In the wake of Chris Cornell’s sudden death, a curiously morbid narrative has taken shape: that Eddie Vedder is grunge’s last man standing. It’s not entirely inaccurate, but there’s more to the story. Nirvana, Alice in Chains, and Soundgarden may have all lost their frontmen, but the Seattle rock scene was much bigger than just those bands. In fact, two of those bands, the Melvins and Mudhoney, are still with us.
Forming in 1983, the Melvins were one of the first bands to experiment with combining metal and hardcore punk with an ironic pop sensibility into the fusion that became grunge. Coming from the small logging and fishing towns outside of Seattle, their music captures the restless boredom that often accompanies small-town life, particularly the isolation of being the resident weird kids. They were a profound early influence on Nirvana, with frontman Buzz Osborne even introducing drummer Dave Grohl to Kurt Cobain and Krist Novoselic. The Melvins managed to survive the many label and line-up changes that have destroyed most bands and are still touring and putting out music.
It’s impossible to talk about the history of grunge without mentioning the short-lived Green River. Formed in the mid-1980s, they were the first band marketed as “ultra-loose GRUNGE that destroyed the morals of a generation.” After releasing an EP and an album, its members would later lead several notable bands. Stone Gossard and Jeff Ament formed Mother Love Bone, Temple of the Dog, and Pearl Jam. Mark Arm and Steve Turner founded Mudhoney with the Melvins’ Matt Lukin.
Mudhoney are regarded as grunge’s court jesters, and with song titles like “Touch Me I’m Sick” and “Douchebags on Parade,” in addition to campy videos, it’s easy to see why. But their kitschy humor is underscored by some genuine anguish, and an early description of the band’s music as “loud songs about love and dirt” may have been the truest advertising ever. In the documentary Hype!, Screaming Trees frontman Van Conner says: “We were the guy in high school who people used to beat up and we couldn't even talk to the pretty girls. I mean, we couldn't... we're nerds, goddammit!” The real story of grunge is that it’s made up of artsy kids stranded in lumberjack country, and Mudhoney captured that in such a distinctive way. Like the Melvins, Mudhoney has largely survived label and line-up changes through remarkable perseverance.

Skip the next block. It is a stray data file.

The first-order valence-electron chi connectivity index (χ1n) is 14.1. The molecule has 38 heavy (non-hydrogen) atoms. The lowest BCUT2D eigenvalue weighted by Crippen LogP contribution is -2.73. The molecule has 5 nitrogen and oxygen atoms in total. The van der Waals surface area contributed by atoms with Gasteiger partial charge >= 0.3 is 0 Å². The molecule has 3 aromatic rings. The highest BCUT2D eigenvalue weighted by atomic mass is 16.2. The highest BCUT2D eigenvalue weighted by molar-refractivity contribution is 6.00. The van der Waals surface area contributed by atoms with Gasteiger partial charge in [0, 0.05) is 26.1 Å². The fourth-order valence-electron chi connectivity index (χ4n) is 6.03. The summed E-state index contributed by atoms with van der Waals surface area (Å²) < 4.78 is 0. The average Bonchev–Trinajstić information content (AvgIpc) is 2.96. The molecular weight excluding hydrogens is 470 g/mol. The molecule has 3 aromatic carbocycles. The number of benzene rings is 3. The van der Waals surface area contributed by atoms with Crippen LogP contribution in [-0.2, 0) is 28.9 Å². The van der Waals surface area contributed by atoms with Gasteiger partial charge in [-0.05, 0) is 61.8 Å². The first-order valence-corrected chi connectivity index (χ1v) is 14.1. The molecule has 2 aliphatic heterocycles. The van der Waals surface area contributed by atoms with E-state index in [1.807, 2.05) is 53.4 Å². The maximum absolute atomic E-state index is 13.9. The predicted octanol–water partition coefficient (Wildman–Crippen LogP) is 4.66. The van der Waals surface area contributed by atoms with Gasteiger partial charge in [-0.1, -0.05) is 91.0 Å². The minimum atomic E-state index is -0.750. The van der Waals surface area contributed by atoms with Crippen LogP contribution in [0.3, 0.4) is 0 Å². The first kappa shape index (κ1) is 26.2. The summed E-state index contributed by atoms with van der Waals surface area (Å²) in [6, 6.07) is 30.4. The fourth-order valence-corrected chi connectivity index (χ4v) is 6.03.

Somehow grunge has become reduced to just guys in flannel shirts singing about their misery. In hindsight, I’ve come to see the alternative revolution of the '90s as the last gasp of an artistically-led American counterculture, particularly one that posed serious questions about the exchange of art and commerce. The Pacific Northwest’s geographical isolation from most of the country instilled an impressive do-it-yourself ethic on kids who were desperate to find ways to entertain themselves. The indifference from the mainstream allowed the scene to find ways to create its own identity. The music industry itself was a different beast. The blockbuster mentality wasn’t as pervasive, so a band like Soundgarden could make three or four albums before garnering massive radio play. Today, an artist on a major label whose debut tanks rarely gets a second shot. I think our culture has become so risk-averse that I don’t see a comparable counterculture on the horizon.